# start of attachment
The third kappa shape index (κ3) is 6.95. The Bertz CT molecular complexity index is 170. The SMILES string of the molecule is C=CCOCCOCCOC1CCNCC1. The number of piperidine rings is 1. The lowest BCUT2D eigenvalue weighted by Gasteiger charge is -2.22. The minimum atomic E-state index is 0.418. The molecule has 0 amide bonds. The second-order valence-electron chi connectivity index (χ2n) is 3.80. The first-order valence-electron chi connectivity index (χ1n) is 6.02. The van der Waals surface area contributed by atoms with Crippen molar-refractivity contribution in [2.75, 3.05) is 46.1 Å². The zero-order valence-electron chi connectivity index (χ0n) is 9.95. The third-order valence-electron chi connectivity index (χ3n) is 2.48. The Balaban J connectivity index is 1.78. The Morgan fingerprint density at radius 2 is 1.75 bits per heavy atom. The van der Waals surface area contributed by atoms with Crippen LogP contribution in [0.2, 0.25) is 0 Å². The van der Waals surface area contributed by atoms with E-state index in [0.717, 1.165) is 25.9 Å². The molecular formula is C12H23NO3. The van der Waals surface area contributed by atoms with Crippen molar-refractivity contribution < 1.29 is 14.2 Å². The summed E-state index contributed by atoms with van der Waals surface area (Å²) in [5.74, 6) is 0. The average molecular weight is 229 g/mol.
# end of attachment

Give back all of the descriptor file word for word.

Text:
The third kappa shape index (κ3) is 6.95. The Bertz CT molecular complexity index is 170. The SMILES string of the molecule is C=CCOCCOCCOC1CCNCC1. The number of piperidine rings is 1. The lowest BCUT2D eigenvalue weighted by Gasteiger charge is -2.22. The minimum atomic E-state index is 0.418. The molecule has 0 amide bonds. The second-order valence-electron chi connectivity index (χ2n) is 3.80. The first-order valence-electron chi connectivity index (χ1n) is 6.02. The van der Waals surface area contributed by atoms with Crippen molar-refractivity contribution in [2.75, 3.05) is 46.1 Å². The zero-order valence-electron chi connectivity index (χ0n) is 9.95. The third-order valence-electron chi connectivity index (χ3n) is 2.48. The Balaban J connectivity index is 1.78. The Morgan fingerprint density at radius 2 is 1.75 bits per heavy atom. The van der Waals surface area contributed by atoms with Crippen LogP contribution in [0.2, 0.25) is 0 Å². The van der Waals surface area contributed by atoms with E-state index in [0.717, 1.165) is 25.9 Å². The molecular formula is C12H23NO3. The van der Waals surface area contributed by atoms with Crippen molar-refractivity contribution < 1.29 is 14.2 Å². The summed E-state index contributed by atoms with van der Waals surface area (Å²) in [5.74, 6) is 0. The average molecular weight is 229 g/mol.